1.  And Jesus answered and spoke to them again by parables and said:

The Lord continues speaking in parables against the Pharisees, as He was doing at the end of chapter 21.  The chief priests and Pharisees are the “them” in this verse.

2.  “The kingdom of heaven is like a certain king who arranged a marriage for his son,
3.  “and sent out his servants to call those who were invited to the wedding; and they were not willing to come.

This sets forth the Pharisees’ reaction to the offer of the kingdom of God that had been made to them.  They were so concerned with maintaining their own little power and authority that they had over Israel that they were not willing to give it up in hopes of gaining God’s future Kingdom.

4.  “Again, he sent out other servants, saying, ‘Tell those who are invited, “See, I have prepared my dinner; my oxen and fatted cattle are killed, and all things are ready.  Come to the wedding.”’
5.  “But they made light of it and went their ways, one to his own farm, another to his business.

Now the offer is made again.  This is a picture of what happened in the gospels.  First the truth of the kingdom was preached by John the Baptist, then by Christ Himself.  Then, He sent out first the twelve (Matthew 10) and then the seventy (Luke 10.)    They had ignored John and Christ, and now they despise the apostles.

6.  “And the rest seized his servants, treated them spitefully, and killed them.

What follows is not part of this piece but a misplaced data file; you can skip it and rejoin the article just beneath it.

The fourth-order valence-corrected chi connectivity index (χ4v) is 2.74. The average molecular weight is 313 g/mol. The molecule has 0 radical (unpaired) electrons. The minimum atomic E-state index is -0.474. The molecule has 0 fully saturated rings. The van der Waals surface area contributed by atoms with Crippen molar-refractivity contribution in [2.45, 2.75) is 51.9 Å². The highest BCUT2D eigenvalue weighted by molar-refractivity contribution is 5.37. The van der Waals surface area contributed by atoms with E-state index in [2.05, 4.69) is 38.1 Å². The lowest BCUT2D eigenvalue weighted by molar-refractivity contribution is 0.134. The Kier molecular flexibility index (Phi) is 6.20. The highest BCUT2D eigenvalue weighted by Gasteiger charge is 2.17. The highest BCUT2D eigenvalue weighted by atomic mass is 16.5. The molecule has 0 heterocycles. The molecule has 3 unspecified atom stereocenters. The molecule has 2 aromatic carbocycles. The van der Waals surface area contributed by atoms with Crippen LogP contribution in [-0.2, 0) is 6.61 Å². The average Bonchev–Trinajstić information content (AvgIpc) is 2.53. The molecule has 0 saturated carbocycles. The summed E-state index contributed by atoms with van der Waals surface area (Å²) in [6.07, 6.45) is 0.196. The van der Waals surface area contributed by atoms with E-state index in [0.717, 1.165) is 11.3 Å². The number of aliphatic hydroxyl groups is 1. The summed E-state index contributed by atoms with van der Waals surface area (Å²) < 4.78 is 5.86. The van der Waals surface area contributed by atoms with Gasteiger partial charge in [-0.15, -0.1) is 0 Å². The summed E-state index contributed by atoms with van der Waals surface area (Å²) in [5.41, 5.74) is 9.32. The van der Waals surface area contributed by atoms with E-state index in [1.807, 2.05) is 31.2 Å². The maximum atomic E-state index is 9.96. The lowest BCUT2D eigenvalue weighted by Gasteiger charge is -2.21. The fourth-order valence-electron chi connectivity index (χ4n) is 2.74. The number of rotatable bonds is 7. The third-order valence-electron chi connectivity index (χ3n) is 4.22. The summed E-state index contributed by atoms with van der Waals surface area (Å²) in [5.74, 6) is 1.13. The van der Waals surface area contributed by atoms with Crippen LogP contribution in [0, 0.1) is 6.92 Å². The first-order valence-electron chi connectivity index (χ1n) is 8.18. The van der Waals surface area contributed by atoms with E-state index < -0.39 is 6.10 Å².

This is what happened eventually to Christ, as well as to His apostles in the Acts period.  The leaders were no longer satisfied just to mock them.  Now they killed them for their message.  The ridiculousness of their actions is pointed out by this parable.  Why would anyone kill the servants of a king who only wanted to invite them to the marriage of his son?  That would be foolish behavior indeed!  And it was just as foolish for the religious leaders to kill the servants of God simply for offering them access to God’s Kingdom.  Yet they did it nevertheless.

7.  “But when the king heard about it, he was furious.  And he sent out his armies, destroyed those murderers, and burned up their city.

This shows God’s attitude towards those religious leaders who rejected the Lord Jesus Christ.  It also foreshadows the fact that the Pharisees, with all their plotting against the Lord to keep their little rule in the city of Jerusalem, would in the end lose that rule when that city over which they held jurisdiction would be destroyed.

8.  “Then he said to his servants, ‘The wedding is ready, but those who were invited were not worthy.

Remember, this means the religious leaders and those who, by their own admission, recognized Jesus as the Messiah (see John 3:2.)  The common people did not know Who He was (see Matthew 16:14.)  Thus, they could not be blamed for rejecting Him.  Indeed, they heard His teachings about the kingdom most gladly!

9.  “’Therefore go into the highways, and as many as you find, invite to the wedding.’

The Lord again condemns the religious leaders by showing that, although they would not accept His invitation to enter the Kingdom, it would certainly be offered to the common people, even those in far away places.  This is the first hint of the gospel going out to all nations that we have seen.